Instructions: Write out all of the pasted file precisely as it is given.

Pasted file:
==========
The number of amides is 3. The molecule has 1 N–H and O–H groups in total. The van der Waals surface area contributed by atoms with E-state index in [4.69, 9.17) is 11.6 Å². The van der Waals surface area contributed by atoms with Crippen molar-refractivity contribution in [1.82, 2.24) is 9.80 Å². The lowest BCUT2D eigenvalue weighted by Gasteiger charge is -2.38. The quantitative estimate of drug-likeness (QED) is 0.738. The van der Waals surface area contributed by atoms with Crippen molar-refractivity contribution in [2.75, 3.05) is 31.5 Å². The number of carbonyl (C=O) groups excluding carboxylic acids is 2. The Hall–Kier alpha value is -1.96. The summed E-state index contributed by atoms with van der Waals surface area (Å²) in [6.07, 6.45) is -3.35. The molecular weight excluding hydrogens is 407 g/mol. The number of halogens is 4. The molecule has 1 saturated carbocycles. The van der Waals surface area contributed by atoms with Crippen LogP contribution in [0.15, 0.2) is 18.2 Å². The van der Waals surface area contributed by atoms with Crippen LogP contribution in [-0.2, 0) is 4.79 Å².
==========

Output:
The number of amides is 3. The molecule has 1 N–H and O–H groups in total. The van der Waals surface area contributed by atoms with E-state index in [4.69, 9.17) is 11.6 Å². The van der Waals surface area contributed by atoms with Crippen molar-refractivity contribution in [1.82, 2.24) is 9.80 Å². The lowest BCUT2D eigenvalue weighted by Gasteiger charge is -2.38. The quantitative estimate of drug-likeness (QED) is 0.738. The van der Waals surface area contributed by atoms with Crippen molar-refractivity contribution in [2.75, 3.05) is 31.5 Å². The number of carbonyl (C=O) groups excluding carboxylic acids is 2. The Hall–Kier alpha value is -1.96. The summed E-state index contributed by atoms with van der Waals surface area (Å²) in [6.07, 6.45) is -3.35. The molecular weight excluding hydrogens is 407 g/mol. The number of halogens is 4. The molecule has 1 saturated carbocycles. The van der Waals surface area contributed by atoms with Crippen LogP contribution in [0.15, 0.2) is 18.2 Å². The van der Waals surface area contributed by atoms with Crippen LogP contribution in [-0.2, 0) is 4.79 Å².